Golfito is the larguest town on Costa Rica southern coast, but there are only a half dozen operators scattered between the northern end of Dulce Gulf, the town of Golfito, Puesto Jiménez on the Osa Peninsula and Zancudo beach. Zancudo is a narrow peninsula with miles of beach on the ocean side and bordered by several rivers on the other. Expect to raise a dozen or more sails and likely a marlin or two outside Matapalo Cape during peak season, and plenty of jacks, runners, mackerel, amberjack, roosterfish and big sanapper inshore.
There are two modern marinas in Golfito, both offering fishing charters as well as facilities for transient yachts.
Light tackle fishing inside Dulce Gulf, with these provision of small caves and rocky islets and shoreline, is also good for small barracuda and snaper, corvina and occasional snook to over 40 pounds. Fishing the dropoff outside Matapalo Cape they get sails, marlin, tuna and other blue water species, and inshore there are roosters that average over 30 pounds, grouper, jacks, barracuda, trophy size Pacific cubera snapper and more.
There is also excellent snook fishing inside the Zancudo Penisula and further north, at the mouth of the Esquínas river.
Sailfish: A few taken off and on year round with best fishing from December through March. It Often slows form April into early June, then picks up again and peaks in August and September.
Tuna: Best fishing for the 100 pound up yellowfin corresponds with marlin and sailfish season, but the schools of up 30 pound tuna can nearly always be found outside.
Dorado: Best runs are traditionally from late May through October, when the rivers are running full.
Wahoo: Not abundant, but occasional fish may be taken most any time of the year while trolling offshore for billfish or around the structure off Matapalo Cape.
Roosterfish: The region is famous for its big roosters and they can be caught virtually any month of the year.
Snook: All year, but best from mid or late May through July and in January and February.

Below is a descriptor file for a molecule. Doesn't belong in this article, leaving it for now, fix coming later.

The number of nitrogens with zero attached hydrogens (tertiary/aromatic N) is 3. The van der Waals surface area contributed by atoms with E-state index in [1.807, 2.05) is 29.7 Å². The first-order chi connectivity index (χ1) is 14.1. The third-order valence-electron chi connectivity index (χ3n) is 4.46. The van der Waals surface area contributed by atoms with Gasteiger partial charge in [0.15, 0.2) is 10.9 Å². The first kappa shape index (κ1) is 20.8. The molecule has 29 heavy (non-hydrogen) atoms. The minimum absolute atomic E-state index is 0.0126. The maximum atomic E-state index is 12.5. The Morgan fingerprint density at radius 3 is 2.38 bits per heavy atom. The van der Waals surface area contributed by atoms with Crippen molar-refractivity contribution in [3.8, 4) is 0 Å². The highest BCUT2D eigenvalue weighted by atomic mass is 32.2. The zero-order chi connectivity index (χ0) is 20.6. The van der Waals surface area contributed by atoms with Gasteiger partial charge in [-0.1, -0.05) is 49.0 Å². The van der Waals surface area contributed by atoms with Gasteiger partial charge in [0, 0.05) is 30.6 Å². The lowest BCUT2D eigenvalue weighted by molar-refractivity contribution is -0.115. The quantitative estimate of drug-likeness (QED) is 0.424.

- The canals and rivers of the northern Caribbean coast boast some of the best snook and tarpon fishing in the world, and they are lined with lush rain forest, which adds to the natural experience. The tarpon average about 80 pounds in the Caribbean canals, and though the snook are much smaller, they are good little fighters that taste great. About half a dozen fishing lodges are located in Barra del Colorado, Tortuguero and Parismina, all on the canals, and the houseboat Rain Goddess offers roving adventure that let anglers fish the canals, several rivers and hidden lakes.
- Tarpon: They’re always around, with traditional high season from December through May, but that was a number of years ago when all of the lodges were fishing with 16-foot boats and couln’t get outside the river mouths as they do today with lager boats designed for that purpose.
Snook: Big snook generally peak from March through Mayand again September through the end of November.
Fat Snook: (Calba) Peak from mid-Novemberthrough late January, but often make an appearance much earlier.
Billfish: When you can get outside to the blue water you will find Atlantic blue marlin most any time of the year. Most are caught from February through September.
Wahoo: Plentiful on the outside from early February through mid June.
Dorado: Caught jus outside the river mouths throughout the year. Best fishingis when the runoff carries out the debris that forms inshore trash lines.
Tripletail: January through June.
Kingfish, Spanish and Cero Mackerel, Jack Crevalle, Barracuda: Abundant close to shore any time te ocean is flat.